publicly. julie: certainly not. alan smith, thank you very much for talking to us. we appreciate it. >> thank you. julie: tonight on justice with judge jeanine, house majority leader kevin mccarthy of california, he and the judge will discuss the latest on the firing of andrew mccabe and the changes in white house personnel. that's tonight at 9:00 p.m. eastern only on fox news channel. the ill -- illegal immigrant suspected in a deadly hit-and-run reported to i.c.e. officials. will carr is live in los angeles with more on this. why was the suspect released first of all if i.c.e. had a detainer on him? >> julie, the denver sheriff admits they made a big mistake. three sheriff's deputies have been reassigned after he said they had a bad weekend.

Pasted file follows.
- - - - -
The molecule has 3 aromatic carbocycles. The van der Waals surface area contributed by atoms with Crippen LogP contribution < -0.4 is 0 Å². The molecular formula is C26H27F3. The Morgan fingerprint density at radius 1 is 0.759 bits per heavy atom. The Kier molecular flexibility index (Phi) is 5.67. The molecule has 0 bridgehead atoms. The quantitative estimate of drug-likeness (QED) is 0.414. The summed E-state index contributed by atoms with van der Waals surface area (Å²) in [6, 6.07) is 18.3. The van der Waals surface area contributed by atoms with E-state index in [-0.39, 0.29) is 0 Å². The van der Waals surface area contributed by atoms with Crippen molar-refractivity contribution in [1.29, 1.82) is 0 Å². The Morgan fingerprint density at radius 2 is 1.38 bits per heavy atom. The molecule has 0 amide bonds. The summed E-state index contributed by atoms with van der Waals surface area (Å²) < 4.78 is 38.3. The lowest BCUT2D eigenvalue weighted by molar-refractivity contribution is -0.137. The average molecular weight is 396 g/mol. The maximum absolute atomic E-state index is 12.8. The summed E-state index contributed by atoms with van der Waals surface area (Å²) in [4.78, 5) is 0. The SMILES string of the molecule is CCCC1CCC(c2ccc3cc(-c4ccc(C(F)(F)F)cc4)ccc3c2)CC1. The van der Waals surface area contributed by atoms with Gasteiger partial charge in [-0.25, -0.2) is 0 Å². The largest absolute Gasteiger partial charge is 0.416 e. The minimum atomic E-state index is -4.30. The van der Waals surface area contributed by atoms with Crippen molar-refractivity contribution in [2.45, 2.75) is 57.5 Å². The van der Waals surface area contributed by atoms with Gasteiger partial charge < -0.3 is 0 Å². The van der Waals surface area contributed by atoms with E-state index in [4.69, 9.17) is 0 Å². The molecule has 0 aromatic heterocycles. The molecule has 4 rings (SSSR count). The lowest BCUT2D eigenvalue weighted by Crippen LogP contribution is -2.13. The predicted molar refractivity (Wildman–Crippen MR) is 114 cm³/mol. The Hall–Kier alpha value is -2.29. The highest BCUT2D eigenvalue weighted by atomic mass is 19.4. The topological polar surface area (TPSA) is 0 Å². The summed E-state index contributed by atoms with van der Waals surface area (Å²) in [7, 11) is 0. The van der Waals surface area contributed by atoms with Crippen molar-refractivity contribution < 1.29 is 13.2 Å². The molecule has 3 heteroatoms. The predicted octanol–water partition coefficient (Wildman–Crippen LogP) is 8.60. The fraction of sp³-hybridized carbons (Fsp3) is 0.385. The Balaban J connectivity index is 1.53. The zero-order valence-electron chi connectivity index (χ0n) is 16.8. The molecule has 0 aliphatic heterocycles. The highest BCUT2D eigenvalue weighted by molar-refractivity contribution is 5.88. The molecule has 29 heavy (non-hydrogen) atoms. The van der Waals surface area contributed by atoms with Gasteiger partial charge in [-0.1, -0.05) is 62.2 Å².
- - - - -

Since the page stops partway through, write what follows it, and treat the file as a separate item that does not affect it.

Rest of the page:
the denver sheriff's department released the suspect from jail last weekend even though he had an i.c.e. detainer on him. the suspect is in the united states on a temporary visa that expired three years ago. authorities say he killed a man in a suspected drupg driving crash. -- drunk driving crash. they charged him with vehicular homicide after he fled the scene and booked him. but then on march 10th, the jail released him without notifying i.c.e. beforehand. >> this was shocking to know that something like this happened. and we want to make sure that we understand why it happened so that if we need to take action to make sure it doesn't happen again. >> the suspect will now go through the court system. he will likely go to trial and have to serve time in the united states, if he's found guilty. julie? julie: what are the victim's family and friends saying about the accidental release? >> well, the victim in this case is john anderson. he was a truck driver who died after his semi caught on fire.